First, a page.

Subject: mandatory patent auctions
From: <stephen@xemacs.org>
Date: Thu, 5 Oct 2006 22:24:36 +0900

Seth Gordon writes:

 > I have seen a proposal floated around that the government should reform
 > the patent system as follows:
 > 
 > (1) When a patent is issued, the owner must put it up for auction.  (You
 > can bid on your own patent in the auction.)
 >
 > (1.5) [my friendly amendment:] When putting the patent up for auction,
 > the owner may specify nondiscriminatory terms under which the
 > auction-winner and all successive owners must license the patent.
 > 
 > (2) After the auction is over, the government flips a coin, and if it
 > comes up heads, the government buys the patent for 150% of the winning
 > bid, and releases the patent into the public domain.

It seems to me that this invites predation from deep-pocketed
companies that do no research.  They can afford to pay up to the full
monopoly operating profit for it; researchers can pay only that minus
the development costs.

There's also the consistency problem of "who pays whom here?"  If the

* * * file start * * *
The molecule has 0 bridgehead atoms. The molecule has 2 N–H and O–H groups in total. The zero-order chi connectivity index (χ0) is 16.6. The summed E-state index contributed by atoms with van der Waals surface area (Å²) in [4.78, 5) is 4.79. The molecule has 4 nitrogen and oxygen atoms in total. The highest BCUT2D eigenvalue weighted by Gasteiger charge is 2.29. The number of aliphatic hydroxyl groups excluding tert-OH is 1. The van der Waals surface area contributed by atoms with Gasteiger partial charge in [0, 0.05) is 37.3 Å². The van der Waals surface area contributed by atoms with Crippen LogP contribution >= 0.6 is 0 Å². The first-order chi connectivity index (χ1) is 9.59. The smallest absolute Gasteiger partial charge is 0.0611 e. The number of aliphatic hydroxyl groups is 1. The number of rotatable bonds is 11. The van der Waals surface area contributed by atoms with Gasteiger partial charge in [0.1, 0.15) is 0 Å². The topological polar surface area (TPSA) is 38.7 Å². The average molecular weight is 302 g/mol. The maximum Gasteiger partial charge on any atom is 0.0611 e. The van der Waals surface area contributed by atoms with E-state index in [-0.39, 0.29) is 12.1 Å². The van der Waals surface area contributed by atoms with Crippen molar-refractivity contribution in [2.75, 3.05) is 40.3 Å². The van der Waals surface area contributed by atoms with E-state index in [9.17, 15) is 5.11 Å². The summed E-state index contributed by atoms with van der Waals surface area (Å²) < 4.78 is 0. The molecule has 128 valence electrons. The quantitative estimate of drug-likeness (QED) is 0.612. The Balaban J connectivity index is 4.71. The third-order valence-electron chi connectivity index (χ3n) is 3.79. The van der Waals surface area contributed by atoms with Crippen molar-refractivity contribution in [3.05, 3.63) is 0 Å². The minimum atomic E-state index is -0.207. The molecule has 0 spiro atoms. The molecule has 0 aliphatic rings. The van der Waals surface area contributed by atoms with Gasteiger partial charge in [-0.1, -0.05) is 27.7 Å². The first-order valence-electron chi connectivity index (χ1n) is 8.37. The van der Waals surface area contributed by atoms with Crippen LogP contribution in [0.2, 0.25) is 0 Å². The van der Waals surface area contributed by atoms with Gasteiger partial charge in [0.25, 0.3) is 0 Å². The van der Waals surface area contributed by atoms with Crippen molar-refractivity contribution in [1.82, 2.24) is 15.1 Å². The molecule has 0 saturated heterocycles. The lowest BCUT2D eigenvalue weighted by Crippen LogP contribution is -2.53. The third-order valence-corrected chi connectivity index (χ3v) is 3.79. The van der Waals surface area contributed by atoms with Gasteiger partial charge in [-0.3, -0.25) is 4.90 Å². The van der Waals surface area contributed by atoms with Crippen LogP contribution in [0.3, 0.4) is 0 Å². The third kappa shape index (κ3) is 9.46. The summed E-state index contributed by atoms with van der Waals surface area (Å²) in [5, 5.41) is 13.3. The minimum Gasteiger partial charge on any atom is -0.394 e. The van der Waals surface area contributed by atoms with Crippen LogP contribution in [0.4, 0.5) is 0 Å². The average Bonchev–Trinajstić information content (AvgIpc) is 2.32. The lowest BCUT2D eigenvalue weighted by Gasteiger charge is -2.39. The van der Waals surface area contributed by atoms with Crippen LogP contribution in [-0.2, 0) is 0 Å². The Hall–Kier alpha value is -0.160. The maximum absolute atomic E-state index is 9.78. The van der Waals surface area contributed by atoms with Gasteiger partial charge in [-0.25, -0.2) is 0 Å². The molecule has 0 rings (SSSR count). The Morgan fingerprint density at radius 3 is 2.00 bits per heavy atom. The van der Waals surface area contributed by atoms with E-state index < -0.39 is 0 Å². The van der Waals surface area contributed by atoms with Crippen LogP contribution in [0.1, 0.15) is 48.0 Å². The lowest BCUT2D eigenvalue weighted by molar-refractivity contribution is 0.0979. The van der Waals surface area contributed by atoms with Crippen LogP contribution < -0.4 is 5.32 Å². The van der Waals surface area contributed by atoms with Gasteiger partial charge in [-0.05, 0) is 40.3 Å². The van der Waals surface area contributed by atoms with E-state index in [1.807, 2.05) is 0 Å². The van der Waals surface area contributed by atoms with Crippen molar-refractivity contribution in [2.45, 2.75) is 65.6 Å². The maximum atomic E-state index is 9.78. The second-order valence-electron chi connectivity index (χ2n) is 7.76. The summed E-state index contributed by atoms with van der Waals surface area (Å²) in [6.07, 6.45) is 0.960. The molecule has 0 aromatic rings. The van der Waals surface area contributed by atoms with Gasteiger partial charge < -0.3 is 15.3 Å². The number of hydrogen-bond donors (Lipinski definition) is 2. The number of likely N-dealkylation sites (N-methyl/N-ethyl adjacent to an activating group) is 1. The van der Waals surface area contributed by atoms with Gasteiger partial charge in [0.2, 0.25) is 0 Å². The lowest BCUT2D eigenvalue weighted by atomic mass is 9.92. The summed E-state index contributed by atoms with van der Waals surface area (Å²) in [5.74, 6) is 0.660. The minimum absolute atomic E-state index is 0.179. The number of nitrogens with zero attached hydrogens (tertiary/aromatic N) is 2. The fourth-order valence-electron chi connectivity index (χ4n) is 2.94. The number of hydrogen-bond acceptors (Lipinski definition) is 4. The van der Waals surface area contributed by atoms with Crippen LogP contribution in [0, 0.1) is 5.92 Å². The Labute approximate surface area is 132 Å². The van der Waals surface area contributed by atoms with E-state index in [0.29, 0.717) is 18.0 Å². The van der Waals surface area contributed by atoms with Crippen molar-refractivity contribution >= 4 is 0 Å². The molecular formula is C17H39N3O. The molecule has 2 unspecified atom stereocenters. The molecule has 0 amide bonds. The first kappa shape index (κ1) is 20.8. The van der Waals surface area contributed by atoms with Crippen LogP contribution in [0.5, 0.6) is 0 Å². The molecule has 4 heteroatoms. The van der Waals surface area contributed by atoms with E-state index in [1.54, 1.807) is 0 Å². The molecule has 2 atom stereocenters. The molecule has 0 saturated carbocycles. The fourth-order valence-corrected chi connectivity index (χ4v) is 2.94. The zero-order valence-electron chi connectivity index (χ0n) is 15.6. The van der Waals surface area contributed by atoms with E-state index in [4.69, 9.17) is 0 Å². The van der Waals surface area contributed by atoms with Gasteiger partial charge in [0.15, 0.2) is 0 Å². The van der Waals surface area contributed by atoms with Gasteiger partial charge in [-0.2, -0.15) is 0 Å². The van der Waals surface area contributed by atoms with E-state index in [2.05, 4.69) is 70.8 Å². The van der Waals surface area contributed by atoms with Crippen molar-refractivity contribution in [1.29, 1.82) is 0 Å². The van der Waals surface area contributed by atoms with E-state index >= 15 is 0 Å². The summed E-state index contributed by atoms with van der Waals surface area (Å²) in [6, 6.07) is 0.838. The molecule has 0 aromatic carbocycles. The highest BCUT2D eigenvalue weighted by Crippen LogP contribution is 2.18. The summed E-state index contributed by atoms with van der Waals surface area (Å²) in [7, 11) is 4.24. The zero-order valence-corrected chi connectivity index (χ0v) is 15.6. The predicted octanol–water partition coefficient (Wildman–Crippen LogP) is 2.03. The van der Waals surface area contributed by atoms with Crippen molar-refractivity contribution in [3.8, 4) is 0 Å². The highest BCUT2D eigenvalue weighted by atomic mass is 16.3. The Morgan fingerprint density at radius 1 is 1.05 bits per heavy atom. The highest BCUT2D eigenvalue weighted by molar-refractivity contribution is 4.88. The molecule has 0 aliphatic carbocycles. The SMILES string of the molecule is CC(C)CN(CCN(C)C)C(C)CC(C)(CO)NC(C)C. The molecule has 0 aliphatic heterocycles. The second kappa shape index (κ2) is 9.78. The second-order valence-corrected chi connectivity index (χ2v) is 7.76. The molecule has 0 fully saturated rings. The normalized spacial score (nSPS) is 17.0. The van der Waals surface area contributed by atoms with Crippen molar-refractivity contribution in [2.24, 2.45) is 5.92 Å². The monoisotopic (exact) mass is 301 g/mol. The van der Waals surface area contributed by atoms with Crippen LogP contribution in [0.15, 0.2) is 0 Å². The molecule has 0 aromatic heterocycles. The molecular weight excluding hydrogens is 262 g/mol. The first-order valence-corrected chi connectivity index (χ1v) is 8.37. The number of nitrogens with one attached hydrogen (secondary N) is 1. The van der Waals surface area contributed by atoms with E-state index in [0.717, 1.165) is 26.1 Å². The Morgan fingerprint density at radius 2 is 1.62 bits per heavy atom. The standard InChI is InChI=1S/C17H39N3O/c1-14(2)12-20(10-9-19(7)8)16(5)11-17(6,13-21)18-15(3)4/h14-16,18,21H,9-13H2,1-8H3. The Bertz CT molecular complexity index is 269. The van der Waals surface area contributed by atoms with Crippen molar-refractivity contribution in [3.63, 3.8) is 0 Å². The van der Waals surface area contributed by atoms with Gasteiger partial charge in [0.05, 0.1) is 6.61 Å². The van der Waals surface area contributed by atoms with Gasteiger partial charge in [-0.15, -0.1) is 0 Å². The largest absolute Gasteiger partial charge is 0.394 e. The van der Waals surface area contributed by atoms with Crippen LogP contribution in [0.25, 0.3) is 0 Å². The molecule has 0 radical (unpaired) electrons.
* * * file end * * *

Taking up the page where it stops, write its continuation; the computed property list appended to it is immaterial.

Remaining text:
winner pays the developer, you have "Marti's Money Machine".  If the
winner pays the government, who pays the developer?

 > A company that gets a patent will have to weigh the benefit of
 > cashing in to the highest bidder against the risk that the highest
 > bidder will be a direct competitor;

"Cashing in" is already possible, and quite common at least in
anecdotes.  Eg, in the research-only biotech sector and also the
famous "write great software, get bought by Microsoft" strategy for
garage programmers.  That latter gives me pause.

 > it can hedge against that risk by, for example, specifying that all
 > open-source software that practices the patent may do so without
 > paying a licensing fee.

I don't really see risk; your own bid will take account of this.  If
your own bid is not highest, on average it's just free money from a
competitor, who is subject to the winner's curse.[1]  If so, as Tom
points out, what's left is you lose out in case (2), and this is a
definite loss (no "risk", just lose), and further leveraged by the 50%
(or whatever).


Footnotes: 
[1]  It's very likely that the average estimate of the market demand
is a better guess than the maximum estimate---but the maximum estimate
will win the auction.  In theory, you can compute how big this effect
is, and shade your own bid appropriately.  In practice, nobody is very
good at this---not college students in experiments and (according to
Paul Milgrom, a leading expert, holding forth with a strong wine buzz
at a conference :-) not big oil companies in real auctions of drilling
rights.